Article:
WANTED dead or alive – a bounty of $US 1.5 million has been put on the head of Colonel Muammar Gaddafi.
Libya’s rebels yesterday offered the reward because the tracking down of Gaddafi remains one of the few obstacles to them taking full control of Libya.
They said they would also offer amnesty to anyone who brought in Gaddafi they would not be tried for any past crimes or associations with the Gaddafi regime.
As the net closed around Gaddafi, fierce gun battles raged in parts of the capital, Tripoli, a contrast to the scenes of euphoria only the day before when the rebels stormed Gaddafi’s compound.
Gaddafi militia took up positions on rooftops of buildings in some parts of the city and shot at rebels below, leading to gun battles.
The snipers even shot mortars and Grad missiles into the grounds of the Bab Al-Aziziya compound now controlled by the rebels.
Rebels claimed more than 400 people had been killed and 2000 injured in the week-long battle for Tripoli.
With the rising number of casualties, hospitals are rapidly running out of basic supplies.
Meanwhile, Gaddafi loyalists yesterday released 36 foreign media who had been effectively imprisoned in the Rixos Hotel in Tripoli.
The US also pledged to “unfreeze” Libyan assets which had been frozen in recent months as part of sanctions against Libya.
While many countries have recognised the rebel-led Transitional National Council as the official leadership of Libya, Gaddafi could still draw on support from many governments for exile.
According to the rebels, who claim to control 90-95 per cent of the country, Gaddafi may have headed for the desert in the south of Libya where borders are porous and easily breached.
“Muammar Gaddafi has only three choices: the desert Al-Jufrah region, the Traghen oasis in the deep south on the border with Niger, or Sirte, his hometown,” said Abdel Moneim al-Huni, the rebel National Transitional Council’s envoy to the Cairo-based Arab League.
Gaddafi was reputedly born on June 7, 1942, in a Bedouin tent in the desert near the Mediterranean town of Sirte some 450 kilometres east of Tripoli.
He may have sought a safety there among his Gaddadfa tribe, which is well armed and in command of the region.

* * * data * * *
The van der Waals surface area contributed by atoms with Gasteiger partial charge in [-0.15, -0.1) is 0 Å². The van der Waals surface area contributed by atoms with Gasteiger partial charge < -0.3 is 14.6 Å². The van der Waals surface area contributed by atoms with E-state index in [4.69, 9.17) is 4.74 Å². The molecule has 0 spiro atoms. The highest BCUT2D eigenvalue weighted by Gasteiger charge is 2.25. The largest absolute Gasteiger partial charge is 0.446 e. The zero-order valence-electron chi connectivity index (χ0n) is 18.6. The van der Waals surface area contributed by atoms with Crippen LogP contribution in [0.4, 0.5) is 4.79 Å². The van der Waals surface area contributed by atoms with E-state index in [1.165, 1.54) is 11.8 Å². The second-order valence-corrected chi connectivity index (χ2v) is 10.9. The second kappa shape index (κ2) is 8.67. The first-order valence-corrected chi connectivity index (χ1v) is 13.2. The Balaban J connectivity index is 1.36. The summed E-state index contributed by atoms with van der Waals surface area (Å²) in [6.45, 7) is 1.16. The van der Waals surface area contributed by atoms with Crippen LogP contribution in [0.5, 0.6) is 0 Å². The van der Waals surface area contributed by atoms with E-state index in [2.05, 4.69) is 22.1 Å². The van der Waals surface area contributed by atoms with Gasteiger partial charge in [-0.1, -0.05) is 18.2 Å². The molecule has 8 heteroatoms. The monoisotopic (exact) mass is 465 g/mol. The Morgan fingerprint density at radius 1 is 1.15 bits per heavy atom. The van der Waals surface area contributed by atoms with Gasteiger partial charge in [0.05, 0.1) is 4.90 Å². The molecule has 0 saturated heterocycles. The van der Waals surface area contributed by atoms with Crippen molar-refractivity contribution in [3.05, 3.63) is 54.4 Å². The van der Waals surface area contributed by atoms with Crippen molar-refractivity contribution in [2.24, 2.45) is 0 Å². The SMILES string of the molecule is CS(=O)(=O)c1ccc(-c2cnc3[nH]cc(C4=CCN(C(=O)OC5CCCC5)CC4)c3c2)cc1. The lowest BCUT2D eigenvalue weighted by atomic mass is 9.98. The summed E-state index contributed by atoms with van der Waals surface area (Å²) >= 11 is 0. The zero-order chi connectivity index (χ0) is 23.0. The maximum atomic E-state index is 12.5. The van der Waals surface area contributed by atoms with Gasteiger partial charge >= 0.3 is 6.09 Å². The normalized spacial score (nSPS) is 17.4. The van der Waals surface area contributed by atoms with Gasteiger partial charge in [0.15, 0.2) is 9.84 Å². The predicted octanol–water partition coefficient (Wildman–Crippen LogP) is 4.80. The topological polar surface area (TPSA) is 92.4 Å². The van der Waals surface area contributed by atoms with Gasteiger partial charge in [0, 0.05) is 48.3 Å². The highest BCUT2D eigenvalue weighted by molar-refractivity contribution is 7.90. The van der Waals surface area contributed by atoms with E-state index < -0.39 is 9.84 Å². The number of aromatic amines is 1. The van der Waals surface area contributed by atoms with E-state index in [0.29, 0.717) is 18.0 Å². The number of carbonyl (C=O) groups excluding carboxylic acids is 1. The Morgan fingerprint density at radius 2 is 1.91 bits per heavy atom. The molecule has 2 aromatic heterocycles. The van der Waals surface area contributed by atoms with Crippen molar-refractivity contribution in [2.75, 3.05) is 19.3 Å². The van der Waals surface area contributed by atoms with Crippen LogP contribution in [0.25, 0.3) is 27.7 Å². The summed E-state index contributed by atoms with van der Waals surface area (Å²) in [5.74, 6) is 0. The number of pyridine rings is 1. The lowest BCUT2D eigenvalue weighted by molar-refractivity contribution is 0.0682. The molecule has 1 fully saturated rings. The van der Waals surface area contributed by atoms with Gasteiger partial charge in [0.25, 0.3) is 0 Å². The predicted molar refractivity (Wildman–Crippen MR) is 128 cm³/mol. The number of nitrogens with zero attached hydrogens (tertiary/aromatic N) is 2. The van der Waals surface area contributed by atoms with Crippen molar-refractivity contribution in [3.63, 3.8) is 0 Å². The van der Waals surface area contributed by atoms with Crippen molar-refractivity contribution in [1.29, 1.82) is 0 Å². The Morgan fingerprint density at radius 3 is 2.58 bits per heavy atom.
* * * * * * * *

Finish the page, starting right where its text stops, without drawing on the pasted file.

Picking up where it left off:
Rebels have been trying to negotiate with tribal chiefs for permission to enter Sirte, a port known since antiquity where Gaddafi last year hosted an Arab summit.
If Gaddafi cannot find refuge among his own people, he may turn to other tribes, including the Tuareg of the Sahara, whom he allowed for years to carry out transborder trade in exchange for stability in the region.
But some Tuareg have joined the ranks of the rebels, opening up a front in the deep south strategic region of Fezzan near the borders with Niger, Chad and Algeria.
Beyond the hot sand of the desolate southern desert, Gaddafi may also seek refuge across the border in Algeria, which never condemned Gaddafi in six months of uprising.
Media reports have suggested Gaddafi may travel to South Africa, claiming the country had sent planes to whisk away the longtime ruler and his family.
South African Foreign Minister Maite Nkoana-Mashabane, however, has rubbished the claims.
“Nobody has asked for asylum in South Africa, and as far as Johannesburg is aware, Gaddafi remains in Libya,” she said on Monday.
On another continent, Gaddafi could also turn to his friend and ally Hugo Chavez, a staunch supporter in the face of almost universal condemnation by countries around the world.
On Tuesday, as Gaddafi’s compound fell to the rebels, the Venezuelan leader proclaimed his unflinching support saying that in Libya there is “only one government, the one led by Muammar Gaddafi.”
Chavez, Gaddafi main supporter in Latin America, has consistently denounced the months-long NATO-led military operation in Libya as an oil grab by Western powers.
Ecuador, a Venezuelan ally, took a parallel diplomatic tack on Tuesday slamming what it called a NATO invasion of Libya,a position also echoed by Iran.
Burkina Faso’s Foreign Minister Djibril Bassole said on Wednesday his country would be open to receiving Gaddafi.
“If that is his wish, why not?”, the minister said. “… if it were the guide Gaddafi wish to seek refuge in Burkina Faso … we would do what it takes,” he said.
Nicaragua said on Tuesday that it too, may act as a host.
“If someone were to request asylum we would have to give a positive answer because (Nicaraguan) people were granted asylum when people were being murdered by (Nicaragua’s Anasatasio) Somoza dictatorship,” Bayardo Arce, President Daniel Ortega’s adviser for economic affairs, said without mentioning Gaddafi by name.
Ortega has been a vocal supporter of the Libyan leader, recently calling him a “brother” and “friend.”